Isaac Newton's law of universal gravitation was formulated in such a way that gravity (from a nearby star, for example) acts on a planet without any medium to transmit its force. How can a force act without a medium of some kind to transmit it? This argument is encapsulated in the principle of locality.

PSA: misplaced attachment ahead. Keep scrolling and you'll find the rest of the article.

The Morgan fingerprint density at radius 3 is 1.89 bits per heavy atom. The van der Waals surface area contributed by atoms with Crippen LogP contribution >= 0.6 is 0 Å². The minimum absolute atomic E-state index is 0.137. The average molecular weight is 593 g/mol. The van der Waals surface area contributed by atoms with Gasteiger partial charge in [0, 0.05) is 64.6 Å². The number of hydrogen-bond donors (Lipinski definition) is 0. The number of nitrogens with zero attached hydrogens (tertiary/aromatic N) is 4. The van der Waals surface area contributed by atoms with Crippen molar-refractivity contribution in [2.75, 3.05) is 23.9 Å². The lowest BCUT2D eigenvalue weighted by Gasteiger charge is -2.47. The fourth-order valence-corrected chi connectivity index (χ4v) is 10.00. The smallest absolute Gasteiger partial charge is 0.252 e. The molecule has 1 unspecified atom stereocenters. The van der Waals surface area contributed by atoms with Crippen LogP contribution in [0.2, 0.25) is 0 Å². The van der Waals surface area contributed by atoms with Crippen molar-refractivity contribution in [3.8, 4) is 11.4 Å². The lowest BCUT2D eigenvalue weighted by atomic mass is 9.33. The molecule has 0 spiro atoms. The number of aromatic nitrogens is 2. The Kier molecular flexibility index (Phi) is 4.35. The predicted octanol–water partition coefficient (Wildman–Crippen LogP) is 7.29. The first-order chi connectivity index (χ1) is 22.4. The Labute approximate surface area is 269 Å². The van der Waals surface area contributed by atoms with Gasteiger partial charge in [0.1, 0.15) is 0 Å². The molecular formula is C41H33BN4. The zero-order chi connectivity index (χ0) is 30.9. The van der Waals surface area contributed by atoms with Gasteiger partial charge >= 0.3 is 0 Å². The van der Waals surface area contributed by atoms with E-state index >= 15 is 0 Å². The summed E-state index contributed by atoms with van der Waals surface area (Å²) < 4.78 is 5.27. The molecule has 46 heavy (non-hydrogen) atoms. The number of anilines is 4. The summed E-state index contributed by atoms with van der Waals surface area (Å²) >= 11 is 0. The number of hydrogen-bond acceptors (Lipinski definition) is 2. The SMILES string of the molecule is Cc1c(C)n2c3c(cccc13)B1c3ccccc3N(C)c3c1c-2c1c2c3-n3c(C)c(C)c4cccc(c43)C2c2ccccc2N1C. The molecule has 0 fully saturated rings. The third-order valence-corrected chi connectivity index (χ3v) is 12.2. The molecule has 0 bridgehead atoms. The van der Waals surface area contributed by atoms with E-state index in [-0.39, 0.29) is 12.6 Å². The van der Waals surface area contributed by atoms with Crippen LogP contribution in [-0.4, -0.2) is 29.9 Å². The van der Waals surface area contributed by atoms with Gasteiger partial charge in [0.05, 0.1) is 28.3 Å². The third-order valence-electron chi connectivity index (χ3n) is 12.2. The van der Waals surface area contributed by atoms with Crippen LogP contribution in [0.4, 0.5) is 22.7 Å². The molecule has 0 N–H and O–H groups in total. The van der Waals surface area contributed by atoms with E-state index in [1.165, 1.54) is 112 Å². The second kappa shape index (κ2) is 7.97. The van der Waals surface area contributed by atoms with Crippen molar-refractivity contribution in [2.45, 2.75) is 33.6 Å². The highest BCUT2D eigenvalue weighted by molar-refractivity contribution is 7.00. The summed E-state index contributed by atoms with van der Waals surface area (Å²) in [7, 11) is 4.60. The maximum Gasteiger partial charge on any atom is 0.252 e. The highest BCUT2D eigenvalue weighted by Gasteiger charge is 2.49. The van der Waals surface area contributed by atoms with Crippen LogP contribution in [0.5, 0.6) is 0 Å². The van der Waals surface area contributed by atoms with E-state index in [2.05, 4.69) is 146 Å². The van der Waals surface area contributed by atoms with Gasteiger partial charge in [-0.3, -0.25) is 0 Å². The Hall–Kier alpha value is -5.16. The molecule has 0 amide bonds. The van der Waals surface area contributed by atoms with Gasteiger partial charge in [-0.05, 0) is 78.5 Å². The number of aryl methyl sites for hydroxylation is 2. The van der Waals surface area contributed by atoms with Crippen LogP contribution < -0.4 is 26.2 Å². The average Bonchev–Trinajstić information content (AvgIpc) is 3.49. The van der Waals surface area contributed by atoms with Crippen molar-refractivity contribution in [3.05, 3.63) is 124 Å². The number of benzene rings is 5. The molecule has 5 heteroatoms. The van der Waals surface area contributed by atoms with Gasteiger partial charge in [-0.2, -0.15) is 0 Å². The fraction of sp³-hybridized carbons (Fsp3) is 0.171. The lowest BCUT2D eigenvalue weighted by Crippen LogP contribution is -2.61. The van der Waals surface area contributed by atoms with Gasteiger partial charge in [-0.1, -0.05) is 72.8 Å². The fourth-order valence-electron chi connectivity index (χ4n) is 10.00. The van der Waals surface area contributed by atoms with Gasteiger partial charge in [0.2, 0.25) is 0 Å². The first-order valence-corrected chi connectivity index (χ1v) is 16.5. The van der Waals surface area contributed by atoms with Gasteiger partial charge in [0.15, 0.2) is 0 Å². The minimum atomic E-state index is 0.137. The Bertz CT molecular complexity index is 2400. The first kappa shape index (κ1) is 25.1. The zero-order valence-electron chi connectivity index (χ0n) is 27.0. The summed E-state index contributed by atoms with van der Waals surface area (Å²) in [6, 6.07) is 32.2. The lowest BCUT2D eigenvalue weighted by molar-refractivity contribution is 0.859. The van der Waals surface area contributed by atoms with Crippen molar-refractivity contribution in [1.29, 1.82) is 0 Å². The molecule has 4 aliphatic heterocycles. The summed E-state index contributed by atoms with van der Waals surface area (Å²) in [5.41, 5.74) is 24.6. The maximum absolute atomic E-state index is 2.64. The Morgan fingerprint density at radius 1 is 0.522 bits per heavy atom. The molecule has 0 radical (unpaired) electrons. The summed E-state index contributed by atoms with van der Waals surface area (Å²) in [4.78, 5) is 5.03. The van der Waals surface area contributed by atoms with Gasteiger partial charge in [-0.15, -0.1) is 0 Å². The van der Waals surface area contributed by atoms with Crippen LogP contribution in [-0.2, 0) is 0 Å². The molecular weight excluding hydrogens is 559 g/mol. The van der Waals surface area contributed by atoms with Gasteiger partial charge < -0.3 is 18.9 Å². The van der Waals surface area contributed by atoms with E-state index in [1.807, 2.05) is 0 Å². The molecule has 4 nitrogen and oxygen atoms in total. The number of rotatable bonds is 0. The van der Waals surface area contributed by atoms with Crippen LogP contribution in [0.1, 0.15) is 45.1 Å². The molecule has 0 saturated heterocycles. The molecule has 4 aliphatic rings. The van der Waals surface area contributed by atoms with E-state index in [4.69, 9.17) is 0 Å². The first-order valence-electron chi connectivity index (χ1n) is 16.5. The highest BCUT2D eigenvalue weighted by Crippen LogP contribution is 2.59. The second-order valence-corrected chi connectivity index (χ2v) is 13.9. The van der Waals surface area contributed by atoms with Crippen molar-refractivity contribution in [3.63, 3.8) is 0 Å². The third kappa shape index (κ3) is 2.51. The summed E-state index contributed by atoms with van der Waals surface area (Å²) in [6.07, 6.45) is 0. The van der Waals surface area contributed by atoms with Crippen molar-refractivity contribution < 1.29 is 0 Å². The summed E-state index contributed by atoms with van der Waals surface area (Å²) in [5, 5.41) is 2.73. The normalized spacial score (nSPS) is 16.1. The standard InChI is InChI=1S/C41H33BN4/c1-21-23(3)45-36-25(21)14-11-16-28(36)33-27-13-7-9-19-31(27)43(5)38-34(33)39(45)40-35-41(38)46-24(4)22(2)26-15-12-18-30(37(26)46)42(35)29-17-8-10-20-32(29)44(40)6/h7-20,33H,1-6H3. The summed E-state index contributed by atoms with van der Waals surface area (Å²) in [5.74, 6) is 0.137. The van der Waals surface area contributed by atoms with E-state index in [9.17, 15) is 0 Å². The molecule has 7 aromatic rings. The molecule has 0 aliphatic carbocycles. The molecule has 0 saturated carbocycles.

Newton himself was certain that some kind of gravitational transmission medium would eventually be discovered, but it wasn't until Albert Einstein reformulated gravity two hundred years later into general relativity that locality was restored to gravity. He did this by introducing the stretchy bendable four-dimensional fabric of space-time, which pervades the entire universe. Gravity bends space-time so that in this way, while we cannot directly observe the fabric, we can think of the planet as being a mass interwoven into the same fabric as the star, with both objects stretching the fabric around them into four-dimensional pits or gravity wells. Physical locality is restored to the universe IF you consider the general relativity matrix of space-time to be physically real.